May 1, 2011
Writer: Your Name
Dare to Date
By Michael D. Williams
(LDS Life, May 2011)
There is simply no replacement for intentionally spending planned time together, for building important relationships.
That simple phrase leaves men-young and old alike-quaking in fear. Young women wait anxiously by the phone and mature women sigh with nostalgic longing.
Okay, so I'm exaggerating a bit. But the truth is we've lost touch with the fine art of dating. Having grown up here in south eastern Idaho I dated a lot all the way through my high school years. I considered it my Aaronic Priesthood duty to plan and go on fun activities with young ladies, without concern about going steady or having a "girlfriend".
We were encouraged to double or even triple date because it was more fun as a group (though it was tough to get 6 people in the front of my pickup even before seatbelt laws). We were always paired off for the evening, but there was a good chance that the pairing would be different the next time the group of us went out together.
My freshman year of college was more of the same. We were strongly encouraged to date for fun and to get to know others better. The most enjoyable dates were those that required little cash but a good degree of creativity.
Fast forward thirty years.
I was very surprised to return to this area and to find that people generally do not date as they once did. They have generally adopted the traditions of the world around us. I was very disappointed to see that thoughtful dating practices had been replaced with "hanging out, making out, and dropping out".
Elder Dallin H. Oakes has addressed this important issue a number of times, even touching upon it in the most recent conference. He advised students to stop hanging out, as it is a very ineffective means of preparing for marriage and for choosing a marriage partner. As a marriage therapist I have to concur; hanging out does nothing to help one prepare for the challenges and opportunities of marriage and does very little to us make an educated guess as to whether someone is likely to pair well with us for a lifetime.
Elder Oakes clarified that an actual date differs from hanging out in several ways. A date is planned, paid for, and the participants are paired off.
Planning requires actually coming up with a clear agenda and making important decisions in hopes of creating a satisfying experience. It communicates an interest in the comfort and enjoyment of the other. While hanging out requires little effort and the success of the event is dependent upon all present, when a young man plans a date he is assuming a degree of responsibility for the experience of the young woman he has asked to share the event with him.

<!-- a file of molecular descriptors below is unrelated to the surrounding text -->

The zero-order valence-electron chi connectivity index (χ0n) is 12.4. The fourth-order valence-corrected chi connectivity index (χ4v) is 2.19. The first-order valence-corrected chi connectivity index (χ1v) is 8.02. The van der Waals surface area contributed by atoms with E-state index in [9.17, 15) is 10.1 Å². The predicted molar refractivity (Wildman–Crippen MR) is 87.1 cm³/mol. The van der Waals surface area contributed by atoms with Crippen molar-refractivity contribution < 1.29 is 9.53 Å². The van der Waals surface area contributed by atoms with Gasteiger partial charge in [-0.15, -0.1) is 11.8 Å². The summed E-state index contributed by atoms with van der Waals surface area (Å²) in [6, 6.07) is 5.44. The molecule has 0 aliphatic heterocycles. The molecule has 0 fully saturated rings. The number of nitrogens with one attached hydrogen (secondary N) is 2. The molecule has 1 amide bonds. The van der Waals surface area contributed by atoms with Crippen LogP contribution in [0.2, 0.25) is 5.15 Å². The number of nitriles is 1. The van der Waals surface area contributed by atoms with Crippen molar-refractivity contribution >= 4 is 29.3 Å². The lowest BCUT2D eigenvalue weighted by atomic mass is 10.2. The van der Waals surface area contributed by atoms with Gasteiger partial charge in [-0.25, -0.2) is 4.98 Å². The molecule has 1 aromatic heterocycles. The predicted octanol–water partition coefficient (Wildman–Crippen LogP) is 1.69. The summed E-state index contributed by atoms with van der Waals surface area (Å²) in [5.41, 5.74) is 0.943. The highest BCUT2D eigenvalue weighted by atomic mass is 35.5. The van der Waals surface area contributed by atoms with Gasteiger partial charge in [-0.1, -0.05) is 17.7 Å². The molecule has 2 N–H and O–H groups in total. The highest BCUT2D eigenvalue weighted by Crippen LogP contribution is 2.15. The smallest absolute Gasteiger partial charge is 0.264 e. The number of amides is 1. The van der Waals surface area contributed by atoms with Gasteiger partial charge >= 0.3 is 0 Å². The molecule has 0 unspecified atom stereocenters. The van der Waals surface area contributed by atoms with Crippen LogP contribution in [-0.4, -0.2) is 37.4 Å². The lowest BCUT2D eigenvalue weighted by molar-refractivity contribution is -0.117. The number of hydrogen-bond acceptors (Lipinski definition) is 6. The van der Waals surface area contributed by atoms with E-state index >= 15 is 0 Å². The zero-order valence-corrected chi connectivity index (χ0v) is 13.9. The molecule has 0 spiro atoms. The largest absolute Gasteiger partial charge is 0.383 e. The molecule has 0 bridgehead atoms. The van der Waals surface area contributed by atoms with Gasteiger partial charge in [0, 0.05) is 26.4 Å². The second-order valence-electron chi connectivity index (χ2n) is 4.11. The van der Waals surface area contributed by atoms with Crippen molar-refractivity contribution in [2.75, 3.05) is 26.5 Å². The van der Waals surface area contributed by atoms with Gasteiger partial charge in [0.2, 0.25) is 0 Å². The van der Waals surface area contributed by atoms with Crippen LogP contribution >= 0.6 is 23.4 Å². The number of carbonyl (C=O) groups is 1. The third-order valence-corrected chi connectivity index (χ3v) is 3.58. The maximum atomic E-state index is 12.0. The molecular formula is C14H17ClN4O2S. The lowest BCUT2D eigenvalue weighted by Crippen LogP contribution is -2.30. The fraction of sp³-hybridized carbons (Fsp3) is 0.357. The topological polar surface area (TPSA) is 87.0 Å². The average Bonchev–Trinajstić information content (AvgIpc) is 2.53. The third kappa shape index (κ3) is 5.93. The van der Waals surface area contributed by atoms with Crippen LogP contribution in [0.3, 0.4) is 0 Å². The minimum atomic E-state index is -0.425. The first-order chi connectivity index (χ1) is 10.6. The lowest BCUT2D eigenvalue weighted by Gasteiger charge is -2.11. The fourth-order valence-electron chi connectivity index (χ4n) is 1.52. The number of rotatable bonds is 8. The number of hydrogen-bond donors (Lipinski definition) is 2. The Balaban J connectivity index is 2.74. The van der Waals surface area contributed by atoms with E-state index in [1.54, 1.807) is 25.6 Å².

While it may seem obvious, providing the resources to pay for the date also conveys commitment. This is not always a financial burden; some of the best dates require very little or no cash but will require allocating other resources to make it worthwhile. Again, it implies that this young lady is a worthy investment.
When couples pair off, even the for evening, they are practicing commitment to one another. Even if it is only for a couple of hours they have committed to contribute to and attend to one another. They are practicing commitment in a world that suggests that to commit means to limit oneself. Well, that is true, and we are practicing in some small way for an exclusive relationship with someone that will last a lifetime.
Hanging out, on the other hand, is a low risk activity with very limited promise of return. It does little to help us get to know others in a variety of situations. It does nothing to practice the skills that will be critical in marriage.
Students in marriage preparation classes have wisely pointed out the correlation between the markers of dating-planned, paid for, paired off-with the responsibilities for husband outlined in the family proclamation-to preside, provide and protect.
Do you see how planning and learning to make adjustments on dates helps us to practice skills to lead or preside in our families? Planned, thoughtful dates are not just sales techniques, but opportunities for couples to practice their ability to work together to this end.
Can one really expect a man to be a practical and effective provider after marriage when he was unwilling or unable to pull together the resources for reasonable and effective dates? I have spoken with a number of deeply disappointed women who found that their husbands were not the motivated providers they promised to be. These patterns began as they hung out and did not change afterward. They had no right to expect otherwise.
One wise young woman pointed out that when she pairs off for a date she is expecting that young man to be her protect for the evening. He is to protect her from dangers on the road, challenges throughout the duration of the date, and most especially from the temptations either of them might encounter as they grow closer. The man develops and demonstrates his commitment to serve as a protector through proper dating.
But dating is not only for the single; courtship must continue long after the "I do's ".Continued courtship is fundamental to a happy, enduring marriage. Date night is still the opportunity for couples to be their best selves and to rekindle the feelings that brought them together in the first place.
I am grateful that I married a dater. We prepared for marriage the old fashioned way by planning and engaging in a variety of activities which helped us to see one another in a range of situations. We learned and recovered from goofs and mistake along the way. We not only came to know each other but actually became better people and better prepared for marriage through intentional dating practices.
So next time you think of date night, remember this is your opportunity to shine and to grow for that special someone...whether you know that special someone yet, or not.